Like the title of its new album, “Zebra,” the techno-pioneering duo Yello is greatly misunderstood and unappreciated.
It’s lost in the pop wilderness.
“The zebra was always my favorite animal,” frontman Dieter Meier said recently from his Los Angeles-based studio. “It’s a wild, unridable horse. It has a strong, graphic image, which is a lot like Yello. We have a very clear signature.”
Meier and partner Boris Blank may have a fervent underground club following – due largely to the 1987 worldwide hit “Oh Yeah” (featured in several commercials and films, including “Ferris Bueller’s Day Off”) – but they lack respect within the U.S. music industry.
“Zebra,” Yello’s first studio album in four years, was released earlier this year on 4th & Broadway/Island almost as an afterthought. Many fans aren’t even aware the album exists, but thanks to the group’s current Top-10 dance hit – “Tremendous Pain” – the buzz is building.
“The problem is, we’re PolyGram’s only German PolyGram signing for the whole world,” Meier said, “but they somehow seem not to be interested in promoting European artists. … They just want to promote their own acts in America.
“It’s a structural problem, and we hope to change it. We have one more album to do for PolyGram, and from there we’ll see how things turn out.”
“Tremendous Pain,” with its slow churning psychedelic rhythm, is up against the same obstacles that “Oh Yeah” faced, Meier said. Even though it popped up in more than five movie soundtrack albums over the years, “Oh Yeah” peaked at only No. 51 on Billboard’s pop chart in the fall of 1987. Meier blames it on the lack of support from the label.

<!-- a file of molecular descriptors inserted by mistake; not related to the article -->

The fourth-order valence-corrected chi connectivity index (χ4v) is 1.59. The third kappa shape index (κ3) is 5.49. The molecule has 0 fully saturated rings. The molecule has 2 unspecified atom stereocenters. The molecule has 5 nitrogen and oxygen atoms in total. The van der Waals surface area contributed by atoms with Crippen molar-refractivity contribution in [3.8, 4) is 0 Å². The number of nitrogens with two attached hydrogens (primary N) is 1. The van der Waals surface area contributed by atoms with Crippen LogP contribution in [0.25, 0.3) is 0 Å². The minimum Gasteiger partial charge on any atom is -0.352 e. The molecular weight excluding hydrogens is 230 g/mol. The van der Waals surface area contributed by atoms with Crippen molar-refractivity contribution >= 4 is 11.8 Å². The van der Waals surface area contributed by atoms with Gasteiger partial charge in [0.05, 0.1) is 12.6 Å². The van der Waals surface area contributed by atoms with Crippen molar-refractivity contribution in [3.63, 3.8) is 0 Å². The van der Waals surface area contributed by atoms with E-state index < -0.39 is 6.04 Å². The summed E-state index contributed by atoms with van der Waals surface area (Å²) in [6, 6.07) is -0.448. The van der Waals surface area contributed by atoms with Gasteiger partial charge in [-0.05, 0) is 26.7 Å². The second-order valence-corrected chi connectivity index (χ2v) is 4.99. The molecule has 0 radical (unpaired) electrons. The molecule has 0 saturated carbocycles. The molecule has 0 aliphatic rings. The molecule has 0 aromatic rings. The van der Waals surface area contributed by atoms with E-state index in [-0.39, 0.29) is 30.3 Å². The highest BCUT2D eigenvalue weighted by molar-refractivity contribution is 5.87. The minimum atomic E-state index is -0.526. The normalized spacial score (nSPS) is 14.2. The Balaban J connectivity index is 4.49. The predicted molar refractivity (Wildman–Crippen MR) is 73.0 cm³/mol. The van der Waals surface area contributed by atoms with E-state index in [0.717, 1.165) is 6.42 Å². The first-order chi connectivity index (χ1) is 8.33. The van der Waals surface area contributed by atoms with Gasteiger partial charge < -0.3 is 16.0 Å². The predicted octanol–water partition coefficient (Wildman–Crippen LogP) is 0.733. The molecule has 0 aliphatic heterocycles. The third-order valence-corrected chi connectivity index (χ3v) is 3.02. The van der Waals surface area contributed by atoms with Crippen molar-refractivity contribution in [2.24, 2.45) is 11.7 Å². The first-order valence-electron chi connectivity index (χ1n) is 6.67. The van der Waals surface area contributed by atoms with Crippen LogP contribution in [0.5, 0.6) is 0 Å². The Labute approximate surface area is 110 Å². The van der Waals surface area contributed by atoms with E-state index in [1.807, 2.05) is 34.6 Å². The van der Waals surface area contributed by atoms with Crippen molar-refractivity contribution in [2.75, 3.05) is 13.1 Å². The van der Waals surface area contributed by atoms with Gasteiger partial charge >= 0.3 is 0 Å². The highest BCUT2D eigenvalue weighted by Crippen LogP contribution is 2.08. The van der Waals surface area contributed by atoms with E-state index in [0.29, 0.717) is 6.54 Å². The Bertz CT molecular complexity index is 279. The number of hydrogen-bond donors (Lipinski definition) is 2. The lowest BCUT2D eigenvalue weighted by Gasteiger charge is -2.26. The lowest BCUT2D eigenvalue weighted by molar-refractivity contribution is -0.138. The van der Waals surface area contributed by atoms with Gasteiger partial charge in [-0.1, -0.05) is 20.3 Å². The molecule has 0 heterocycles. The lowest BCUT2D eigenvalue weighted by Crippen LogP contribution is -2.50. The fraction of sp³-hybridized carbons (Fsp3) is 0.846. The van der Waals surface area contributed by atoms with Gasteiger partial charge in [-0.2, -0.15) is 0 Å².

” ‘Oh Yeah’ was a worldwide hit, I mean, literally worldwide,” he said, “but no one cared about it here. But there’s nothing you can do about it. I’m not angry or anything; I’ve just learned to accept it.”
Meier admits Yello erred in waiting so long to deliver “Zebra.”
“The main reason was, I was busy with my new movie (‘Once Upon a Dream’),” he said, “and Boris likes to work alone. It takes two of us to put the album together, and Boris tried to do it alone, but we weren’t so focused on the album until later on. It was a big mistake in retrospect.
“But we’re real happy with the album. It’s one of our strongest ever, and no matter what, we’ll always be making music.”
BWF (before we forget): The Yello album discography – “Solid Pleasure” (1979), “Claro Que Si” (1981), “You Gotta Say Yes to Another Excess” (1983), “Stella” (1985), “The New Mix In One Go (’80-’85)” (1986), “One Second” (1987), “Flag” (1988), “Baby” (1991), “Essential Yello” (1992), “Zebra” (1994); “Pocket Universe” (1997); “Motion Picture” (1999); “Eye” (2003).
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